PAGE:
Within the second-order small terms approximation, the first term on the righthand side in this expression cancels out exactly with the term $\nabla_{\perp}\cdot[n (\vec v_i\cdot\nabla)\vec e_z\times
\vec v_{i\bot}]$, which is the contribution of the convective derivative (6) discussed above in the polarization drift.

We stress that the cancellation of terms is exact and valid for any plasma regardless of any specific parameters, and this includes the solar corona. Moreover, the analysis of drift waves obtained from this formal fluid theory can also be easily obtained by using the kinetic theory where the problem of the stress tensor is not an issue (cf., references Weiland 2000, and Vranjes $\&$ Poedts 2006).

However, if the derivation is performed incorrectly, e.g. by simply ignoring the stress tensor contribution, then the resulting equations contain some extra terms originating from the convective derivative in the ion polarization drift. For perturbations of the form $\sim $ $\exp(- {\rm i} \omega t + {\rm i} k_y y + {\rm i} k_z z)$ this implies terms like $\vec k \cdot \vec v_{*i}$, which in reality cancel out exactly. These extra terms are in fact explicitly seen throughout Mecheri $\&$ Marsch (2008), and are erroneously claimed to produce a ``new instability'' of the drift wave. We observe that the stress tensor contribution is included nowhere in the work of Mecheri $\&$ Marsch, so their equations contain extra terms originating both from the polarization drift and from condition (5) not being taken into account.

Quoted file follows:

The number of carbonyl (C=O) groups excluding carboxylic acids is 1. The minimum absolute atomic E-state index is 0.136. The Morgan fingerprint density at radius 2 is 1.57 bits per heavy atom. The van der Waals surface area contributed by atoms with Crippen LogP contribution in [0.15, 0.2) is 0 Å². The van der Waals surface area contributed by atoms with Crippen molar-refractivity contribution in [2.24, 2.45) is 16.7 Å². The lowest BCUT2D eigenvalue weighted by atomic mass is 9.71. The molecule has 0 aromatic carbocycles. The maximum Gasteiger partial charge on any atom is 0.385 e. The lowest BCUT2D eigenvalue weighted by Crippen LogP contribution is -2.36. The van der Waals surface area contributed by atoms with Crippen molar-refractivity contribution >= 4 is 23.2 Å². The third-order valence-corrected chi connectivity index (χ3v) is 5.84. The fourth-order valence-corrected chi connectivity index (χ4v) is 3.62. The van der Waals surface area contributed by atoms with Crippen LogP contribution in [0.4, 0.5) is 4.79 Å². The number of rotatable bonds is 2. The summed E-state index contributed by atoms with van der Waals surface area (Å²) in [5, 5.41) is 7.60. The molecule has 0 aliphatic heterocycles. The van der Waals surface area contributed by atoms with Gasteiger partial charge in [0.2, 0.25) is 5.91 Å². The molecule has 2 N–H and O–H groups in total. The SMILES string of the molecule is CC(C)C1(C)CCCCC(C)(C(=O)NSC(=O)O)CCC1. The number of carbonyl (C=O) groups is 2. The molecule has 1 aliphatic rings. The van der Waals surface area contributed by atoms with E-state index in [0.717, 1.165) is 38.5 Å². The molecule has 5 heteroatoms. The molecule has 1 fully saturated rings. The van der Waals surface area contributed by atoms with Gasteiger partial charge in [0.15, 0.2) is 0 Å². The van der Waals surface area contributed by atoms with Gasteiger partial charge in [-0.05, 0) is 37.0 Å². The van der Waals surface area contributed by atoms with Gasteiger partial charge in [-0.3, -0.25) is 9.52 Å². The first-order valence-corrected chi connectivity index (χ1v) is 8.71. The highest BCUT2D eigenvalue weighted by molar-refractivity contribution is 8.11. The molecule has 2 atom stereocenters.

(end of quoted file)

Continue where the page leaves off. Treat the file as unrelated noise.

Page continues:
3 Summary

The importance of the drift wave in the solar atmosphere has been pointed out, and the most important mechanisms that make the mode grow are briefly mentioned. The diamagnetic drift (current) plays an essential role in the description of the drift wave. We have stressed that: (i) the diamagnetic drift is a fluid effect and not a particle drift, therefore it cannot contribute to the flux in the continuity equation; and (ii) a well-known cancellation exists of the part of the ion polarization drift contribution to the ion flux on the one hand and the contribution of the part of the stress tensor drift to the same flux, on the other. Therefore, to avoid artificial, unphysical results, great care is needed in studies dealing with hot ion effects as in the case of the solar corona. We have shown that the results presented in the work of Mecheri $\&$ Marsch are an artifact of some basic errors in the starting set of equations. Their equations indeed contain the terms that determine all the results obtained in the commented paper. However, those terms cancel out exactly due to Eq. (5) and due to the stress tensor effect. This cancellation is valid in general and independent of the physical system, and it must be taken into account in a proper model.

These results were obtained in the framework of the projects GOA/2009-009 (K.U.Leuven), G.0304.07 (FWO-Vlaanderen) and C 90347 (ESA Prodex 9). Financial support by the European Commission through the SOLAIRE Network (MTRN-CT-2006-035484) is gratefully acknowledged.


Copyright ESO 2009